NO PROSTHESIS OF ANY KIND WILL HELP US AMBULATE OR FUNCTION AS WELL AS OUR BODY DID BEFORE WE LOST OUR BELOVED PART!
Now, read that bold sentence 100 more times. Now, realize that THAT is our reality! However, a good prosthesis should help us do most of 95% of our daily functions just like before if we are willing to put in a little time figuring out how to rework the way we do things. No, activities wont be the same, but you can relearn how to do things. Along with the fact that it will not function EXACTLY like our real body part, remember our body is biological and a prosthesis is mechanical in nature. The machine is less likely to be more sensative than our limbs. So throughout the day as you wear your prosthesis, it will be normal for fluid retention in your stump to change thus changing the fit of your Prosthesis. And even that issue is being addressed by new technology as well. As we pound away on our stump throughout the day and as we lose or gain fluid in our limb, it might just start hurting or might become so sweaty that we have to take it off, dry it out and refit it again to carry on. I once wore my leg for 32 hours when I was working a case as a homicide detective. I assure you I made two trips to the bathroom to dry off sweat and readjust a trapped air pocket that was pulling a hicky larger than any found on a teenagers neck! And as I grew tired, I limped a little more. BUT it sure beat the hell out of not being there working a cool homicide scene that most only see on TV! You got to learn to deal with little issues along the way.
The other part of the whole success equation when it comes to being an amputee is the strength of our bodies. Now most people see me or an Ottobock video of me and immediately start player-hating by saying I got along so well because I’m a big muscular guy with a strong core. And you are right. Today I get along well because I spend time in a gym and wear out a treadmill working my hip flexors. I also concentrate on walking correctly. Yes, I was a bodybuilder before my accident and I exercise today, but after my accident, I lay in an ICU for two months where I lost 55 pounds of muscle. After that, I didn’t walk unassisted for 2.5 years. After I had my amputation 2.5 years after my accident, I was a fat out of shape man with atrophy throughout my entire body. I literally could not lift 5 pounds. Compare that to my best lift on bench press where I pressed 247 pounds 26 times, trust me I wanted to give up when I started back. What I’m trying to say is this, the prosthesis will also not replace the muscle we lost completely so we have to work hard, maybe like never before, if we want to use our prosthesis to our full potential. All that is required is some willpower and time. THAT, you can influence.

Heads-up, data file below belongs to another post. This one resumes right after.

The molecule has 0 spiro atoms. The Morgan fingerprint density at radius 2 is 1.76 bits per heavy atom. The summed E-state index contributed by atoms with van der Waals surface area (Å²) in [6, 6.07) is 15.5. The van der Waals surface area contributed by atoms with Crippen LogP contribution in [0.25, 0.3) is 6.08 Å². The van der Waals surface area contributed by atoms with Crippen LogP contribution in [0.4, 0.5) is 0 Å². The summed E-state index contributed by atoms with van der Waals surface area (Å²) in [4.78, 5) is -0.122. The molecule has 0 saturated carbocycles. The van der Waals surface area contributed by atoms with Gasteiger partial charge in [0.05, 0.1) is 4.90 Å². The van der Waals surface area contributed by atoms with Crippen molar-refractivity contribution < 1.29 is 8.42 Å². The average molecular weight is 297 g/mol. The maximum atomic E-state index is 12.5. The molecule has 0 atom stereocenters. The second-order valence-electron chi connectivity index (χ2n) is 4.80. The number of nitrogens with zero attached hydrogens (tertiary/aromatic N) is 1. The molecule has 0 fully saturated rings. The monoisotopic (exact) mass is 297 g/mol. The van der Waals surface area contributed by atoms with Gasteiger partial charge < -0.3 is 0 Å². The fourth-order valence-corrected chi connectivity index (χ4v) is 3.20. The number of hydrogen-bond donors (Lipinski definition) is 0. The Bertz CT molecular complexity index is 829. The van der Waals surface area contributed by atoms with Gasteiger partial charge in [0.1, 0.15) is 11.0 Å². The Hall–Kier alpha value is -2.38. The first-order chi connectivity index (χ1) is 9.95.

In short, will our prosthesis completely replace our original limb? Absolutely not. Will our prosthesis feel exactly like it did when we had our limb? Absolutely not. And will our prosthesis make up for the lost muscle we have? Absolutely not. Hopefully you figured out that last answer on your own! These are the norms of all amputees to some degree or another. This is just one of those things you have to accept and move on. Should you accept a ton of misery and pain? No. But if you have a little discomfort after wearing it for 8 hours or so, then that is normal. Our challenge is getting back to as close as we were in life before our amputation WHILE enduring the hardships of wearing a prosthesis. Most amps do it everyday. You can do it to! Just never give up. Never let Life win! Peace out my amp brothers and sisters, until next time. AMPS ROCK!